As the saying goes, time is money. In a digital world that moves at the speed of modern business this has never been more true, especially when it comes to your audience’s time. MDM provides a previously unavailable opportunity to interact with your customers during every step of the transaction process—and improve your performance based on real-time feedback—by eliminating inconsistencies and errors that impact product delivery—from first app interaction through shipping, delivery, and feedback.
6. 360-degree view
A modern, cloud-based MDM process creates a complete, real-time view of each customer. MDM creates a "golden record" that enables marketers to have up to date an accurate information for web personalization or prompts on Amazon.com of things that people bought along with a product you are considering.
7. Actionable business intelligence
Developing a clear and current picture of all business operations means decision makers can zoom in minutely on problem points, or pull back to a satellite view to see where national or global trends are impacting your business.
Since data is the foundation and life support of digital environments, the implications for MDM in any environment are as limitless as the data itself. If there is one modern technology that proves this daily it’s how organizations are attacking the challenging of MDM in the cloud.
Master Data Management in the Cloud: 4 Key Challenges
With the cloud, and the myriad opportunities it presents, comes a correspondingly large number of pitfalls that can occur with master data management in a public or hybrid cloud environment. Here are four critical challenge areas to address early, remembering that failure to plan is almost planning for failure:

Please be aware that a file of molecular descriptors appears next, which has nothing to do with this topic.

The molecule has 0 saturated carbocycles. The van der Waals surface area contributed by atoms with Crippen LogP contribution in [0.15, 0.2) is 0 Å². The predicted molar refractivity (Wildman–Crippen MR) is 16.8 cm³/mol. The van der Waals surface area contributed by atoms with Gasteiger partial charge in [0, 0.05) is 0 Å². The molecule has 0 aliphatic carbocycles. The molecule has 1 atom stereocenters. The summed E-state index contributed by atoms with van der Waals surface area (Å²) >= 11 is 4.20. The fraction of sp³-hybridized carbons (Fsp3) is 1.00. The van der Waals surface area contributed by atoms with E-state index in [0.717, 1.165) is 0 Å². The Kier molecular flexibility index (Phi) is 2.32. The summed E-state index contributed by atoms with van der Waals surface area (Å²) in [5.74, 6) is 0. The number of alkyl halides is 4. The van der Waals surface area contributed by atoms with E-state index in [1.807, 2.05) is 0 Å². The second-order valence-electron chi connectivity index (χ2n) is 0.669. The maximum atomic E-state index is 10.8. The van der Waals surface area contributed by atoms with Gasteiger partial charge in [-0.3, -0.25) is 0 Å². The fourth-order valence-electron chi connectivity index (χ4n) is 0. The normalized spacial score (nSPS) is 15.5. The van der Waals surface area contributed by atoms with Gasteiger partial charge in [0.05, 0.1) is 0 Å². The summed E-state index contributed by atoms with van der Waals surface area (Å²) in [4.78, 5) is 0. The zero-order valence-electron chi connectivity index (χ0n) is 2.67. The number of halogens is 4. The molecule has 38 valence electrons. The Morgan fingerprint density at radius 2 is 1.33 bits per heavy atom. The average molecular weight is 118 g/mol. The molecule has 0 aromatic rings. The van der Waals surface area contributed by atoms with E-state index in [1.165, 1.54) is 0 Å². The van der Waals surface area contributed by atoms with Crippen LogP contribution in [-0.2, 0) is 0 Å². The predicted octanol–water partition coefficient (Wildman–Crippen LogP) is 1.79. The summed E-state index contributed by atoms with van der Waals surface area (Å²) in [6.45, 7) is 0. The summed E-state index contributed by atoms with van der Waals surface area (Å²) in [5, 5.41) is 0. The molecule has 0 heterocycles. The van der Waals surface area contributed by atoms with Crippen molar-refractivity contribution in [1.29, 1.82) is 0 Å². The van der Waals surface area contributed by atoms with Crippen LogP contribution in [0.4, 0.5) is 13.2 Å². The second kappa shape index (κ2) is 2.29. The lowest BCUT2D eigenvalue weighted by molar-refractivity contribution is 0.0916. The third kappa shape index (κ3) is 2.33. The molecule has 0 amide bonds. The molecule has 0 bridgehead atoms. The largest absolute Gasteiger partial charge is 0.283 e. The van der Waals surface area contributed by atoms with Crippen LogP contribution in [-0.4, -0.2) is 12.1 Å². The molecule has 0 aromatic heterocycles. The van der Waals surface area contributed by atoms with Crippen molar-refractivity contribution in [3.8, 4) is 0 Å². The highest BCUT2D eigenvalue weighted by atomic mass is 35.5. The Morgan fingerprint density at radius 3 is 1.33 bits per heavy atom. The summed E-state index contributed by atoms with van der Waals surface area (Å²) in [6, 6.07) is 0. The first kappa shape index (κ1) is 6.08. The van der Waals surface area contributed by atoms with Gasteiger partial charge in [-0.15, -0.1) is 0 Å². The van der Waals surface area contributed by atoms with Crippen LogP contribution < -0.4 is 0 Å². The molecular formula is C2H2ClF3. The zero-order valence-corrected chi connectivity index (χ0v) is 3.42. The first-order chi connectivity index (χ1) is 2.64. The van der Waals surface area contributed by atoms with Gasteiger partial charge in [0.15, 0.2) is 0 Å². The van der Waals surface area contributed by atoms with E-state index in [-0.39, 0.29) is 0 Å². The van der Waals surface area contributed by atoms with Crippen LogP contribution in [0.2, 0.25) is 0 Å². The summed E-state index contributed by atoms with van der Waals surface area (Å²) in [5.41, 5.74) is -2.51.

- Account for wildly disparate data types. With all the devices, virtual and physical, involved with keeping customers engaged, no one data storage type will be sufficient for MDM. Structured and unstructured data will flow to and through an organization’s management tools, which must be flexible enough to accommodate it.
- Security! First, foremost, and always in modern digital environments, security must be the prime directive. If the advantages of MDM stem from a central source of truth from which an organization can operate, then inbound risks and threats targeting the source bring the ability to stop operations dead in their tracks. Hacks, malware, and even cyberansoming can and will be the result of MDM solutions that don’t keep security first.
- Governance. If MDM unleashes great potential power, the responsibility for managing it is equally monumental. Though most of the interactions used to present an MDM solution occur automatically in the background, it’s up to business leaders to decide what data is heavily weighted and how to interpret business intelligence. The right governance approach codifies not just the scope of the data but also who keeps/interprets it. This is the difference between just having a central source of truth, and putting it to powerful use.
- Expertise. Finding the right mix of experience and eagerness to learn quickly is probably the biggest MDM challenge many organizations face. Because cloud MDM is such an emergent field, most SMBs lack the internal personnel for crafting a holistic solution that’s customized to meet their needs. Training and development versus outsourcing is a decision to address early.
With these challenges in mind, consider which of the most frequently used designs best fits your needs. And just as importantly, your budget.
Four Master Data Architecture Styles